The Legend of Luther Strode #1 will hit you like a punch to the chest. Not just any punch to the chest, mind you, we’re talking the kind of punch that bursts straight through your ribs and pulls out your bleeding ticker right before your very eyes. To call it brutal would be an understatement. Legend is darker, bloodier and infinitely more intense than its predecessor, 2011-2012’s The Strange Talent of Luther Strode, written by Justin Jordan with Tradd Moore on pencils and Felipe Sobreiro on colours.
Legend takes place five years after the events of Strange Talent. Right from the get-go, Legend is not afraid to show us a grittier world with an accordingly harsher Luther. As early as page two we have the delightfully gruesome image of Luther punching straight through a gangster’s head. And that’s just page two. It would seem the decapitations, spine snapping and intestine choking of strange talent were just a small taste of the truly disturbing acts of violence Tradd Moore can conjure. This is by no means a pleasant book to read.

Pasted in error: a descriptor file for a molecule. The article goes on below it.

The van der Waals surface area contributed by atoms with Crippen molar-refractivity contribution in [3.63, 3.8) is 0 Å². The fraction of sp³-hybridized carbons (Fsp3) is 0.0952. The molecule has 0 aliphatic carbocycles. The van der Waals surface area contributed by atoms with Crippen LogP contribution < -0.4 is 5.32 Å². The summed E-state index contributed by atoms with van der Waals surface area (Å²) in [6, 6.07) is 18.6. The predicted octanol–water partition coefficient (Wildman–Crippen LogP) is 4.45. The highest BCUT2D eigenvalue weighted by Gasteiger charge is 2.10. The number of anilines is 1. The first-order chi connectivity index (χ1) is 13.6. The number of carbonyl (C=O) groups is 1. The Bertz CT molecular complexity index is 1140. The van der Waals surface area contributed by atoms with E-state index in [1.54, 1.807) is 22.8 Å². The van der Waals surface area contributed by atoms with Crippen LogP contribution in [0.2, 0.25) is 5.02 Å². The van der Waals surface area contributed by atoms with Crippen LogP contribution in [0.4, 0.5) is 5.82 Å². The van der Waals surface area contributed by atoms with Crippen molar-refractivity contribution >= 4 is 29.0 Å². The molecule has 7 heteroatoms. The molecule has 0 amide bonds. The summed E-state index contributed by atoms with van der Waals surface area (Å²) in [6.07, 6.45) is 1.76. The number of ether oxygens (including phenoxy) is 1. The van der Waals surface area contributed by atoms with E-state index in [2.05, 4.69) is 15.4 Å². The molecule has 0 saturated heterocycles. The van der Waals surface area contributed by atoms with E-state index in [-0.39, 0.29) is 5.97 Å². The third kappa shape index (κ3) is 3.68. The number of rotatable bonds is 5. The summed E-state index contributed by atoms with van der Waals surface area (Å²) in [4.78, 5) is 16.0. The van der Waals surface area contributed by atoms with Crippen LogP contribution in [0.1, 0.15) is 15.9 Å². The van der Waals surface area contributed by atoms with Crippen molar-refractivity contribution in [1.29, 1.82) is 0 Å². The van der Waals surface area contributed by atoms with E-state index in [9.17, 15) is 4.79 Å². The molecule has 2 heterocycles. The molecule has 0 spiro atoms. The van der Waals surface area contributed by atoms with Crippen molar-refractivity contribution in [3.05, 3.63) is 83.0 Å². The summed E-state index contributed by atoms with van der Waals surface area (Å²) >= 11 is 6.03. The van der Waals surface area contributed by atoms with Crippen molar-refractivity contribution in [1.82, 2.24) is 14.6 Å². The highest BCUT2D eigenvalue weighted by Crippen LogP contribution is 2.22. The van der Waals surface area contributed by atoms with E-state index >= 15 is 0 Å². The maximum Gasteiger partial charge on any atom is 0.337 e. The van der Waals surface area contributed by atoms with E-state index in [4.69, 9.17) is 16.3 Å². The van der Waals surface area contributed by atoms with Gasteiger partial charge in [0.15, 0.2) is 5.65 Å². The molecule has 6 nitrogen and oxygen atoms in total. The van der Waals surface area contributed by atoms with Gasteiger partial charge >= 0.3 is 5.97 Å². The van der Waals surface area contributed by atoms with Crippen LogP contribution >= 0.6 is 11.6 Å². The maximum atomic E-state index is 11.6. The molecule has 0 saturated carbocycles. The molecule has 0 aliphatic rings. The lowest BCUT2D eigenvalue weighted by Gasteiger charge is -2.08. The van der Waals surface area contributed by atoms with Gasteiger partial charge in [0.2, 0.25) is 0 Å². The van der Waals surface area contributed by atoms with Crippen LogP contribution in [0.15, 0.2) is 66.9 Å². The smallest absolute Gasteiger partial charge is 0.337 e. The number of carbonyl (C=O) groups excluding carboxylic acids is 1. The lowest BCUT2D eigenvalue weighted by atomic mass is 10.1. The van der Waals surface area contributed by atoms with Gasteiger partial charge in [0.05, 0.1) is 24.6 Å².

Five years on and things have not gone well for Luther. With his best friend and mother dead, he has succumbed almost fully to the dark ways of the Hercules method and spends his nights murdering and mutilating pimps, drug dealers and crime lords. The spindl,y geeky Luther of the previous series is no more, replaced instead by a hulking bloodthirsty killer.
He has become a sort of Batman-type legend, both feared and hated by the community of criminals he hunts. There is something undeniably terrifying about this new legendary Luther. Perhaps it’s because he has let himself descend fully into the madness and blood lust of the cult he once fought or maybe it’s because we (for the most part) only see him as a shimmering black blur. Either way, he is effectively built up by Justin Jordan as awe-inspiring.
Apart from being significantly darker, Legend is very similar to Strange Talent in terms of its strengths. It’s plotted well, dialogue and art are both sharp and it contains a healthy dash of humour in the way that it handles itself. What this comic lacks, however, is moderation in its use of violence. The over use of ultra-violence means quite often the violence lacks its intended impact as the reader quickly becomes too desensitized to the excess of blood and gore.
This aside, The Legend of Luther Strode #1 is a challenging and provocative read. Although by no means perfect, it really hit all the right notes and I am eagerly awaiting issue number two.
Oh, and I almost forgot to mention it features a two-page mini comic by none other than JL8 artist and writer Yale Stewart!